Quantcast Basic Configuration of Thermosiphon Systems

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When freezing conditions are encountered, a control valve in the collector loop
shuts off the water pressure to the collectors and exposed piping. The valve allows
the water in the collectors to escape to a drain. In larger systems, three or more
solenoid valves replace the single control valve used for residential applications.
Currently available collector loop control valves are typically not reliable. If water is
left in the collectors during freezing conditions, they will probably be ruined. For this
reason, draindown systems are not known for their high reliability in climates with
frequent freezes.
If solar collectors are filled with water and exposed to the sun, the water will heat up,
become less dense, and try to rise.  If the outlet of the collectors goes up to a
storage tank, the heated water can flow up into the top of the tank.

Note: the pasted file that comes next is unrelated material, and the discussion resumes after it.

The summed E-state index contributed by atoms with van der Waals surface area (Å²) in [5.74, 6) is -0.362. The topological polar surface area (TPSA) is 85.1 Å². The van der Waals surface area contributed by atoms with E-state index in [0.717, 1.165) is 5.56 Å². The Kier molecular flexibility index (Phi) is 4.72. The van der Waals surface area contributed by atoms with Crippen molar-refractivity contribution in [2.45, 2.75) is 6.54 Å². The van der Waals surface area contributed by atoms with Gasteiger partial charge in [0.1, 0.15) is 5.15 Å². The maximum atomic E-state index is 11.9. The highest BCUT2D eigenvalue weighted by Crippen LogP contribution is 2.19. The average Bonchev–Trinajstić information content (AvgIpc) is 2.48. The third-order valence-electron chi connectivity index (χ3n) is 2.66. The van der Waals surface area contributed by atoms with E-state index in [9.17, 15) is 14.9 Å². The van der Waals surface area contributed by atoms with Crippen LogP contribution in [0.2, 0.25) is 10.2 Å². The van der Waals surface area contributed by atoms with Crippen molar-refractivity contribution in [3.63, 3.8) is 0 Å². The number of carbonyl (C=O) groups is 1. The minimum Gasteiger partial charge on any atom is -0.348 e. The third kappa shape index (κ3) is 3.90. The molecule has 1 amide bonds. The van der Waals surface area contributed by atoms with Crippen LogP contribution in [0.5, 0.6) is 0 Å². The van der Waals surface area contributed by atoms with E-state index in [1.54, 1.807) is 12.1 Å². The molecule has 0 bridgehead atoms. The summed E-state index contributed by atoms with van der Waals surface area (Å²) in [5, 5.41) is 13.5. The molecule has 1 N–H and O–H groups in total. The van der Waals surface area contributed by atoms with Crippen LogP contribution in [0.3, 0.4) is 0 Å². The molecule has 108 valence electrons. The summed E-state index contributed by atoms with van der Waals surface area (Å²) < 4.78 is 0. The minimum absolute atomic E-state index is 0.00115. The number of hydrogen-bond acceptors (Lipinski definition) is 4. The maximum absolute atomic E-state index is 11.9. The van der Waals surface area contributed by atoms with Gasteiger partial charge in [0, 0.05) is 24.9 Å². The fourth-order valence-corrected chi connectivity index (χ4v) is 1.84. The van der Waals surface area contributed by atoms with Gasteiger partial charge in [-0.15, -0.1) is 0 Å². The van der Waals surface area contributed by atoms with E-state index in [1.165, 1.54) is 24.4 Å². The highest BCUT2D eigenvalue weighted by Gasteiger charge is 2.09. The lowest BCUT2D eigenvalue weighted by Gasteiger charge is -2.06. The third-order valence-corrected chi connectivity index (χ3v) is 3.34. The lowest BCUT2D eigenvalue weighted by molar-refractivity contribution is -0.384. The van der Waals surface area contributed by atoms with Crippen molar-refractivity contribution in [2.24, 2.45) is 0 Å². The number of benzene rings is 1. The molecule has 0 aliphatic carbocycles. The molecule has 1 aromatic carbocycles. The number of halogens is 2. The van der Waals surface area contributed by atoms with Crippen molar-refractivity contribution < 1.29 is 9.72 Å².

If the cooler bottom of the tank is piped back to the inlet of the collectors, a flow of
water will start. This "thermal siphon" can move enough water through the
collectors to heat the contents of a properly sized storage tank. (Figure 2-14)
This system is called a "thermosiphon" system. The collectors, piping and tank are
all outside and filled with water. Heat losses can be significant, and the potential for
freezing exists. For this reason, this system is used only in areas which rarely have
A Thermosiphon


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